Archives for September 2011

History of Parliament

clip_image002Just come across this rather grand website. If you have an ancestor who was a Member of Parliament then take a look at this site. They write ups on individual members, the history of parliament & constituencies.


Navy Medical Journals has put another dataset online, this time it is Royal Navy Medical Journals & Surgeon Superintendents Journals. So if you have ancestors with salt water in their veins this might be just the sort of records that could help in your research.

Ancestry has this to say about the material on offer……

A variety of people travelled the seas in the 19th century, from experienced sailors to convicts. Our latest two record collections shed light on the experiences of all these groups after they left shore.
Royal Navy Medical Journals, 1817-1857, and Surgeon Superintendents’ Journals of Convict Ships, 1858–1867, are both sets of diaries kept by ships’ medical officers. They reveal everything from serious diseases to grog-related accidents — along with accounts of how each was treated at the time. You can search for patients by name, but even if your relatives weren’t among the sick, the records provide a rare insight into life at sea.


Fire Insurance

When I lived in Fair Oak in Hampshire one of the old houses had a Fire Mark over the door in the shape of a sun. In the 18th century this was to show that the owners of the house had insured with the Sun Fire Office. I think the idea was that if it caught fire the company’s private fire brigade would arrive and put the fire out. I assume that if there wasn’t a Fire Mark for that particular company on the building they watched it burn!!

Anyway there is an index to some of these insurance policies online. You need to go to the advanced Search on A2A at The National Archives website 
and select the Guildhall Library from the repository list and then enter a “name” and/or “address” and the word “insured” into the all these words field.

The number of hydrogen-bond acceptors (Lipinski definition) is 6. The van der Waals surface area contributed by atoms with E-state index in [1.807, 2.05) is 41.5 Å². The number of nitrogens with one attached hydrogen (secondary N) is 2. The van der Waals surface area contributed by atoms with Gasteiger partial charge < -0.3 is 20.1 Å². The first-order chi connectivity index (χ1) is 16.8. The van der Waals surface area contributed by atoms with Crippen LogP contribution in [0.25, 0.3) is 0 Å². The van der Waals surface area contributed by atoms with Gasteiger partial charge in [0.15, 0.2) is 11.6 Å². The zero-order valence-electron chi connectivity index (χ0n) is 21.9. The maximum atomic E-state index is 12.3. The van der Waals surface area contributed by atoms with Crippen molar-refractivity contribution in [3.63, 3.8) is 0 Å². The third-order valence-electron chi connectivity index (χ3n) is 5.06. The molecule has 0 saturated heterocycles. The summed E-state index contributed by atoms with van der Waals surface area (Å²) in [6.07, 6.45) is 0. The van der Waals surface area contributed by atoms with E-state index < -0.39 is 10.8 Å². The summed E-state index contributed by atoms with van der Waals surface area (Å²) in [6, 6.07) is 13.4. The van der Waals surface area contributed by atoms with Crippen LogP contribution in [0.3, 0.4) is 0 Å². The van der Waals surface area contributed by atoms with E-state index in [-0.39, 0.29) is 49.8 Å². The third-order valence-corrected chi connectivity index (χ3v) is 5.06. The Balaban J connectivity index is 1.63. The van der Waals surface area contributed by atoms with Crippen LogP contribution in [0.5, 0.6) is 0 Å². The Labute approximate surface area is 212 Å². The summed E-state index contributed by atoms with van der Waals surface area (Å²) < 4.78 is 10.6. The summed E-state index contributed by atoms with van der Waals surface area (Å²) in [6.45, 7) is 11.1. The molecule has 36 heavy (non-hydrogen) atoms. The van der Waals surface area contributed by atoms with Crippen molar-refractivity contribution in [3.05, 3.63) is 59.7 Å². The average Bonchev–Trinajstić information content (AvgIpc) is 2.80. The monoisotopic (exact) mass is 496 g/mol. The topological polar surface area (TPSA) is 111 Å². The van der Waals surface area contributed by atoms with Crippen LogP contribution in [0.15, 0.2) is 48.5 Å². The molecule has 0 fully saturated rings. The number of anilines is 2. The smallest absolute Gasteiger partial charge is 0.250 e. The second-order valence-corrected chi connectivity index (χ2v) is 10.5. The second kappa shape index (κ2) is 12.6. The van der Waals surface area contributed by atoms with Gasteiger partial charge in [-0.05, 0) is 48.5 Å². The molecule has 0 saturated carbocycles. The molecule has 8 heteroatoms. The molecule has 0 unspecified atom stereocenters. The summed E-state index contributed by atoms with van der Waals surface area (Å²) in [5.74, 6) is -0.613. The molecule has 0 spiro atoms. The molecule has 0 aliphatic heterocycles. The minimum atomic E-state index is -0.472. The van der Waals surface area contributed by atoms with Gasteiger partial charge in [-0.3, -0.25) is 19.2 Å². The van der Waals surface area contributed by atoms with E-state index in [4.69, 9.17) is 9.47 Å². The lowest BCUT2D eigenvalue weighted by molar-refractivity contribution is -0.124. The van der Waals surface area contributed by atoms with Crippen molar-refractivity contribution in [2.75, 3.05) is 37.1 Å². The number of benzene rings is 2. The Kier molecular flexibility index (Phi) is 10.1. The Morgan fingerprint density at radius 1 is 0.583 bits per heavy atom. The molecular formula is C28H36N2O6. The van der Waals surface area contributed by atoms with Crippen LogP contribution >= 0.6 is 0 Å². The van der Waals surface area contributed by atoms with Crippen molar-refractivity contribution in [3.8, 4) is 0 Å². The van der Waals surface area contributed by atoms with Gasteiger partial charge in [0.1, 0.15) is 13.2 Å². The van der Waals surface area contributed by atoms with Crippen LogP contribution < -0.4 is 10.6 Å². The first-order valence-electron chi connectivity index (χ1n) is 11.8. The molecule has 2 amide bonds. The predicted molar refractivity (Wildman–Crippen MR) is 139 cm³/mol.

I put in Pottinger insured and got 6 hits. One of which was this

Insured: William Pottinger, 27 Queen Street, Cheapside, tailor and draper. Other property or occupiers: Parish of Great Pornder, Essex (Law and others); Parish of Bloxham, Oxon (baker)

So enough to give you some idea if this applies to one of your ancestors.

There is a good leaflet about these records at

and an excellent article in the October 2011 edition of Your Family History magazine.

Technorati Tags: Fire Mark,The Sun Fire Office,London Metropolitian Archives,Guildhall Library,,

West Sussex Poor Law 1662 – 1835

clip_image002Gosh there are some interesting databases on the internet!

West Sussex Poor Law Database 1662 – 1835, this database doesn’t give full details, but enough to identify whether the original document might be of interest to you. The originals are house at the West Sussex Record Office. This database comes courtesy of the Sussex Record Society. If you have ancestors from this area, have a really good look at this website as they have other databases, publications and all sorts of other goodies to delight genealogists.

The websites says ….

The links give access to the poor law records in this database as follows:

  • Search gives Poor Law Record lists against Surname, Forename, Year and Parish parameters
  • Surnames gives alphabetic surname listing of all those people listed in the Poor Law Records
  • Parishes gives a listing of all those parishes whose Poor Law Records are included in this database
  • Order Types gives a listing of all the many different types of Poor Law Records
  • Years gives a listing of all the years for which there are Poor Law Records

Technorati Tags: ,Poor Law Records,West Sussex Record Society,West Sussex Record Office,,

East Devon Tithe Maps


clip_image002East Devon comprises 29 parishes and the Tithe Maps for these parishes have been digitised and are now freely available online. The site notes that the map for Rousdown is not at the Devon Record Office and the Sidford map is yet to be scanned.

A nice, straight forward easy to use to website with just one click to get you to the actual map.